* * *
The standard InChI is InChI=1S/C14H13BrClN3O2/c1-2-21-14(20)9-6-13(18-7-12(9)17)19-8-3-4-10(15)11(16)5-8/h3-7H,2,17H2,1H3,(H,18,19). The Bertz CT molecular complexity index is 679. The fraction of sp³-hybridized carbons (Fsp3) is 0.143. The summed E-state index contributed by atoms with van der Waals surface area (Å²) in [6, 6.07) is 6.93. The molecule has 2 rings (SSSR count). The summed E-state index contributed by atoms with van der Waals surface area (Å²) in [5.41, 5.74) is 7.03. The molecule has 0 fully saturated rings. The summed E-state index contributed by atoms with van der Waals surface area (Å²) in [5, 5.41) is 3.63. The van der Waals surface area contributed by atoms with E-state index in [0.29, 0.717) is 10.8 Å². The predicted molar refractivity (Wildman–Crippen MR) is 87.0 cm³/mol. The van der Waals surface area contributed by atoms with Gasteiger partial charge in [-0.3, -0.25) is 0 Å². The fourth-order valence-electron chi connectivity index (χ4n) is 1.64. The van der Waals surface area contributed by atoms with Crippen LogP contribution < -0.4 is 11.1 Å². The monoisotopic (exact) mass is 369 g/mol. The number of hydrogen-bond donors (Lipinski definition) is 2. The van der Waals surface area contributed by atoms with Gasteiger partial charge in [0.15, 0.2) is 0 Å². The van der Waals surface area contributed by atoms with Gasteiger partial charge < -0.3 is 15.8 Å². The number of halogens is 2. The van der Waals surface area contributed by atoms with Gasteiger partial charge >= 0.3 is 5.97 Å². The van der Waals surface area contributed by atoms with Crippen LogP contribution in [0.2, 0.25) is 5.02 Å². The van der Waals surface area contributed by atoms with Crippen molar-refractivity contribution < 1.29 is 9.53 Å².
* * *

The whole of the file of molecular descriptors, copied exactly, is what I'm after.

The standard InChI is InChI=1S/C14H13BrClN3O2/c1-2-21-14(20)9-6-13(18-7-12(9)17)19-8-3-4-10(15)11(16)5-8/h3-7H,2,17H2,1H3,(H,18,19). The Bertz CT molecular complexity index is 679. The fraction of sp³-hybridized carbons (Fsp3) is 0.143. The summed E-state index contributed by atoms with van der Waals surface area (Å²) in [6, 6.07) is 6.93. The molecule has 2 rings (SSSR count). The summed E-state index contributed by atoms with van der Waals surface area (Å²) in [5.41, 5.74) is 7.03. The molecule has 0 fully saturated rings. The summed E-state index contributed by atoms with van der Waals surface area (Å²) in [5, 5.41) is 3.63. The van der Waals surface area contributed by atoms with E-state index in [0.29, 0.717) is 10.8 Å². The predicted molar refractivity (Wildman–Crippen MR) is 87.0 cm³/mol. The van der Waals surface area contributed by atoms with Gasteiger partial charge in [-0.3, -0.25) is 0 Å². The fourth-order valence-electron chi connectivity index (χ4n) is 1.64. The van der Waals surface area contributed by atoms with Crippen LogP contribution < -0.4 is 11.1 Å². The monoisotopic (exact) mass is 369 g/mol. The number of hydrogen-bond donors (Lipinski definition) is 2. The van der Waals surface area contributed by atoms with Gasteiger partial charge in [0.15, 0.2) is 0 Å². The van der Waals surface area contributed by atoms with Gasteiger partial charge < -0.3 is 15.8 Å². The number of halogens is 2. The van der Waals surface area contributed by atoms with Gasteiger partial charge >= 0.3 is 5.97 Å². The van der Waals surface area contributed by atoms with Crippen LogP contribution in [0.2, 0.25) is 5.02 Å². The van der Waals surface area contributed by atoms with Crippen molar-refractivity contribution < 1.29 is 9.53 Å².